Sony says that despite a report that a weak Pound will force it to raise prices in the U.K., the cost of the PlayStation 3 will not be affected.
The electronics giant has been hit hard by the ongoing economic downturn, reporting a 72 percent drop in profits for the second quarter of 2008, according to a Telegraph report. Profits have been affected by both slowing sales and the strength of the Japanese Yen, which has gained considerable ground on the British Pound over the past six months.
"Sony U.K. can confirm that in the past 48 hours it has communicated to its trade channel that due to adverse changes in the Yen/Euro and Euro/Pound exchange rate over the last six months, and with this uncertainty set to continue into 2009, Sony will increase the trade price of a number of products over the coming months," the company said in a statement issued in late November. "The precise level of price increases has not yet been agreed, but it is likely that the vast majority of products affected will see increases of significantly less than 33 per cent."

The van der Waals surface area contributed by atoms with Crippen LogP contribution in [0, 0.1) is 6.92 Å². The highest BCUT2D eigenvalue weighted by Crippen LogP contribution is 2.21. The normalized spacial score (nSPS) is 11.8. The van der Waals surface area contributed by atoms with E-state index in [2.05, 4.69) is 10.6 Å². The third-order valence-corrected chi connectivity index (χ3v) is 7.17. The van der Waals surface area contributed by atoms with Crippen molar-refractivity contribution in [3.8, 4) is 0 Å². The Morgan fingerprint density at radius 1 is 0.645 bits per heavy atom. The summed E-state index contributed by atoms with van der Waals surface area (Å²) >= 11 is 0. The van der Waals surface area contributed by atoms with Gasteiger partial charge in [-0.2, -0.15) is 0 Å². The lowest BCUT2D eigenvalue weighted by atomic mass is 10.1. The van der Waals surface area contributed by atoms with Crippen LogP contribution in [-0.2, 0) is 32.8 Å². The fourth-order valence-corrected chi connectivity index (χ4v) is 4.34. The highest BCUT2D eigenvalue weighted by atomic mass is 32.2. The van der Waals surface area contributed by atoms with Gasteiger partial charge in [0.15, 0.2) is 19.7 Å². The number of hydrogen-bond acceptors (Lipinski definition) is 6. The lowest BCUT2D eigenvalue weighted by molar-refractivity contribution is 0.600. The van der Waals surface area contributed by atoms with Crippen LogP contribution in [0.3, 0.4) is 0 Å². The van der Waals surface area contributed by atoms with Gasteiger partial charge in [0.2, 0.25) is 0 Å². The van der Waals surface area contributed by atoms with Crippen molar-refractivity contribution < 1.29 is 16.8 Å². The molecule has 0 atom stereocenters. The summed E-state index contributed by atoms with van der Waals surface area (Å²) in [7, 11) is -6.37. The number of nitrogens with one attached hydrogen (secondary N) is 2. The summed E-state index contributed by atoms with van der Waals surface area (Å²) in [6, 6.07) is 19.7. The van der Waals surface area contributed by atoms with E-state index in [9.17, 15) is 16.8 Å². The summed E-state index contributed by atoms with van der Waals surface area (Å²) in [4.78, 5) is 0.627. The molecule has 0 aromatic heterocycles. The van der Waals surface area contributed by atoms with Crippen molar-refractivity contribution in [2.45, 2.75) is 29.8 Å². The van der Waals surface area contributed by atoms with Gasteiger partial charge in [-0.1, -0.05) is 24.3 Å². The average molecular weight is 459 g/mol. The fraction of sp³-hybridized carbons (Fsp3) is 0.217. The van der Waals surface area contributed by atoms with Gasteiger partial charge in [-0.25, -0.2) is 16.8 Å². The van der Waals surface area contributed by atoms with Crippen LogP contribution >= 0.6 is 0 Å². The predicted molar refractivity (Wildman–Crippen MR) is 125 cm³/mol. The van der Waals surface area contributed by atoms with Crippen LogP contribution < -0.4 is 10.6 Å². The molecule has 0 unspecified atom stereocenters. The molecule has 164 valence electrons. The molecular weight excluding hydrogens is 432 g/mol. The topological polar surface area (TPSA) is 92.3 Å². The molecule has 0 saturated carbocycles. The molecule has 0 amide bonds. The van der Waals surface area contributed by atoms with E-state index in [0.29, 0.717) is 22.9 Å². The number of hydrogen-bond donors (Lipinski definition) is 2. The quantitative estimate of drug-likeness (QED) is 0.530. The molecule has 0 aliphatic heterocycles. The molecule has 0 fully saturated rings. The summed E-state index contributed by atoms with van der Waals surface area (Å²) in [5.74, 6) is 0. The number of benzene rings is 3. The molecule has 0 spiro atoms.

The increased cost to retailers will not necessarily mean higher costs for consumers, however, as stores continue with efforts to attract customers despite the gloomy economic forecast. A representative of the British Retail Consortium said he expected sellers to squeeze profit margins even tighter and look for cost-cutting measures elsewhere, rather than pass on the higher costs to customers and risk losing them entirely.
But in a spot of good news for gamers, Sony confirmed today with play.tm that the decision "would not translate into a price rise for the PS3." Not a terribly surprising choice, really; Sony isn't making any money on the systems anyway, and with Microsoft appearing to be making gains in the console wars, the last thing the company needs to do is even hint at the possibility of higher prices.